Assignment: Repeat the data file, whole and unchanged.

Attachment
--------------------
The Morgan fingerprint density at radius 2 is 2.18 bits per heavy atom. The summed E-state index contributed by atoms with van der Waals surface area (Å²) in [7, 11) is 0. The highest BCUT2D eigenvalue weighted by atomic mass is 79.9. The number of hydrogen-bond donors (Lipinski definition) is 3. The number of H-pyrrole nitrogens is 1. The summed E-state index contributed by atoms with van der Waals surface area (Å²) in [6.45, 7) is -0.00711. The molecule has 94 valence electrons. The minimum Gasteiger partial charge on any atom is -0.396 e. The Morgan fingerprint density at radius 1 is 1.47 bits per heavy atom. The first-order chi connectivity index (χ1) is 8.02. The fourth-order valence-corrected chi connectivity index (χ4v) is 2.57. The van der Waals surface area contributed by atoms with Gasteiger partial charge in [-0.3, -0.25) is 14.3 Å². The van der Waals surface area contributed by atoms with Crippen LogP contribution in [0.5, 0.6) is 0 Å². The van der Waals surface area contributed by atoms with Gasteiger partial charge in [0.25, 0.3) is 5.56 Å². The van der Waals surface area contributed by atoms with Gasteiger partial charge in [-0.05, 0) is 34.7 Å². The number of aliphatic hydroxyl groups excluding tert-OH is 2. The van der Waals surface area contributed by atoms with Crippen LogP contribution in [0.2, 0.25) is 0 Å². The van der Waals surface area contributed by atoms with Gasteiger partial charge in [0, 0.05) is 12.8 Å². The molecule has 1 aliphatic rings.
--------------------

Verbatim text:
The Morgan fingerprint density at radius 2 is 2.18 bits per heavy atom. The summed E-state index contributed by atoms with van der Waals surface area (Å²) in [7, 11) is 0. The highest BCUT2D eigenvalue weighted by atomic mass is 79.9. The number of hydrogen-bond donors (Lipinski definition) is 3. The number of H-pyrrole nitrogens is 1. The summed E-state index contributed by atoms with van der Waals surface area (Å²) in [6.45, 7) is -0.00711. The molecule has 94 valence electrons. The minimum Gasteiger partial charge on any atom is -0.396 e. The Morgan fingerprint density at radius 1 is 1.47 bits per heavy atom. The first-order chi connectivity index (χ1) is 8.02. The fourth-order valence-corrected chi connectivity index (χ4v) is 2.57. The van der Waals surface area contributed by atoms with Gasteiger partial charge in [-0.3, -0.25) is 14.3 Å². The van der Waals surface area contributed by atoms with Crippen LogP contribution in [0.5, 0.6) is 0 Å². The van der Waals surface area contributed by atoms with Gasteiger partial charge in [0.25, 0.3) is 5.56 Å². The van der Waals surface area contributed by atoms with Gasteiger partial charge in [-0.05, 0) is 34.7 Å². The number of aliphatic hydroxyl groups excluding tert-OH is 2. The van der Waals surface area contributed by atoms with Crippen LogP contribution in [0.2, 0.25) is 0 Å². The van der Waals surface area contributed by atoms with Gasteiger partial charge in [0, 0.05) is 12.8 Å². The molecule has 1 aliphatic rings.